See what really lies beneath the waves around Arran…

Hi and welcome to Arran Sealife.
The sole aim of this underwater photography website is simply to capture and convey to public view the much varied array of sealife in Arran's coastal waters. I hope it may help satisfy the curiosity of young and old that the so often cold, grey surface belies the fact of the vibrant, colourful inhabitants below...
Thanks for taking an interest in Scotland's marine life.
Gus Robson
Click here to see my photo galleries.

Photography Information

My interest in the subject is as a keen amateur so I stand corrected on any wrongly identified animals on the site.


This is the current set-up I use:
Olympus TG - 6
  • PT - 059 Housing
  • UFL-3 Flash unit
Nauticam CMC - 1

Nikon D7000
  • NA - D7000 Housing
  • AF - S Micro 60mm 1 : 2.8g ED Lens
  • 2 x Sola Video 1200 lights
  • Weefine ring light 3000

Dive Sites & Access

Most of the images on the site at present stem from RIB diving, launching from Lamlash pier. There are two good slips here, only affected by very low tides occasionally and on the main slip a heavy swell can sometimes determine a launch or recovery at the more sheltered harbor slip, the other side of the pier. The above gives access to the whole of Lamlash bay and Holy Isle, a host of dive sites within fifteen minutes.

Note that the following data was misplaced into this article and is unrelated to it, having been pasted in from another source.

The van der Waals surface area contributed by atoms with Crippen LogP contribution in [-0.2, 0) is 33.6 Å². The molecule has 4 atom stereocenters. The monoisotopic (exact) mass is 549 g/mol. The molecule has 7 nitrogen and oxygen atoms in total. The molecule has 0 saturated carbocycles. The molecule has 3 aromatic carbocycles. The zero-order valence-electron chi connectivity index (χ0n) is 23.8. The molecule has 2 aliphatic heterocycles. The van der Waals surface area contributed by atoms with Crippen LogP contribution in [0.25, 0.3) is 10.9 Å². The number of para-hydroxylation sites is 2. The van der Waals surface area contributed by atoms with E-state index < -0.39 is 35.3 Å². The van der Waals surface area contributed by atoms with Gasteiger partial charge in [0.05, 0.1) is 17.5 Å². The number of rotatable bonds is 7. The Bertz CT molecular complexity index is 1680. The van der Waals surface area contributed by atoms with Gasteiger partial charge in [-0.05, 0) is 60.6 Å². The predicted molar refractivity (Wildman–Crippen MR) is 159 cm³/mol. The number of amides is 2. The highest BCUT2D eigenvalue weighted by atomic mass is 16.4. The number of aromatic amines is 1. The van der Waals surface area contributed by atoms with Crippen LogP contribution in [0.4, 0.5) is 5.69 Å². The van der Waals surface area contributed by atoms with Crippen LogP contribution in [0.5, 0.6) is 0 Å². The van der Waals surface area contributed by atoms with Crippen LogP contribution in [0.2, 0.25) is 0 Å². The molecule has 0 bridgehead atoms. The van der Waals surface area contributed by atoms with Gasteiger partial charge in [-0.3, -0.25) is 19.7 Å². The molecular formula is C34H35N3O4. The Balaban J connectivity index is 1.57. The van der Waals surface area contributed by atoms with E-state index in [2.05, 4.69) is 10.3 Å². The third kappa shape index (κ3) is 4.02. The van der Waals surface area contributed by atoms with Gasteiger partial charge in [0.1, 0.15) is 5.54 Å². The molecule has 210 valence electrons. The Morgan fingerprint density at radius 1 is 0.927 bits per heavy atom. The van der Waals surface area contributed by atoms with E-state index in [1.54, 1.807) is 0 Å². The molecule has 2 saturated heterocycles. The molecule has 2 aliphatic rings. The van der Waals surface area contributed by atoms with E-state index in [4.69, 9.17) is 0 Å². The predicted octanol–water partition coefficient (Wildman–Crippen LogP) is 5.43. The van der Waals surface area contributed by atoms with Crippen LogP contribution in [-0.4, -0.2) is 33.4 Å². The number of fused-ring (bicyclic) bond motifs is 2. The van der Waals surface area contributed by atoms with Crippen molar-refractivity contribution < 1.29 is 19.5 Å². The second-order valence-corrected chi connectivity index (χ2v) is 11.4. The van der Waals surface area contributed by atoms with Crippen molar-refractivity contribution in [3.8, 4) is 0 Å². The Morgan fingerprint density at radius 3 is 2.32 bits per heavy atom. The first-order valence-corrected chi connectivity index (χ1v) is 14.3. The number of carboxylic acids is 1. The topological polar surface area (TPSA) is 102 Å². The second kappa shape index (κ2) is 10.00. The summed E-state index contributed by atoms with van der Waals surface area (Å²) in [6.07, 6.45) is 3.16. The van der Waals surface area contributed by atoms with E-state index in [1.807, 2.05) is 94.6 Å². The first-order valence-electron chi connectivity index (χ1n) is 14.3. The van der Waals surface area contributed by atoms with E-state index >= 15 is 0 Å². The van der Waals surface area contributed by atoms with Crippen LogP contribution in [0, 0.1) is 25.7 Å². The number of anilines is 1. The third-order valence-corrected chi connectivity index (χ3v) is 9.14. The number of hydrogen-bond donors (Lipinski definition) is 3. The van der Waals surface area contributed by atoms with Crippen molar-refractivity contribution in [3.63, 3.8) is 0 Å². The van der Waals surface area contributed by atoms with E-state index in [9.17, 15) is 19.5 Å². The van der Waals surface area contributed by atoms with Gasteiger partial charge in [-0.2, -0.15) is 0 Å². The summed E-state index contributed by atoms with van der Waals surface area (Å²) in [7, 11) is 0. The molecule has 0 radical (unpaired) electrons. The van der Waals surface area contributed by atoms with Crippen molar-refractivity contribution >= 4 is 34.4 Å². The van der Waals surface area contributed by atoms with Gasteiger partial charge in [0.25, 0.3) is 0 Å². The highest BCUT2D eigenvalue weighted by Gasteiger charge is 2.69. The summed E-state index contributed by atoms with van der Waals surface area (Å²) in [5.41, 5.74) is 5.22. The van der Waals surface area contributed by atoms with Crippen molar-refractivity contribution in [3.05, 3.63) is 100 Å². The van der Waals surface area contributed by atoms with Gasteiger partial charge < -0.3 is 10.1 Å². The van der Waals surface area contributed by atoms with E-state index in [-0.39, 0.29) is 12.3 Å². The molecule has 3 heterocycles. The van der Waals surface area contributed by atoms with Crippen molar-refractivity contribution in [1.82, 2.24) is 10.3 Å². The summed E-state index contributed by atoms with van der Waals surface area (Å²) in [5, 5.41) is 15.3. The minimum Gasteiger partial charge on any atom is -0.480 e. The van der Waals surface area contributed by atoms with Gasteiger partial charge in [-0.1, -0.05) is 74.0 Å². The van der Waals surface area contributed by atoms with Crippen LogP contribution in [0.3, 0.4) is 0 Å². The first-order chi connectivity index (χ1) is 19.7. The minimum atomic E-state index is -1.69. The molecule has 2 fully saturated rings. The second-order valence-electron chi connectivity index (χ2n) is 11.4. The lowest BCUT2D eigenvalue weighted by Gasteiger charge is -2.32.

Out of the bay at the North channel, past Hamilton rock, more dive sites along toward Brodick bay. The next slip is at Brodick giving access to the North eastern coastline as far as you wish.
Head out of the South channel across Whiting Bay and further around the coastline to Pladda, where the best high density site lies Roroima Reef, southwest of Pladda. This site is very tidal and boat cover is essential. The diving here is worth the trip, in a word memorable both on the top of the reef and the wall itself.
Lochranza has the Ferry Terminal and any launching and recovery here obviously must not interfere with ferry traffic.
A new slip has been built at Pirnmill on the west coast which should help in discovering new dive sites in the Kilbrannan Sound.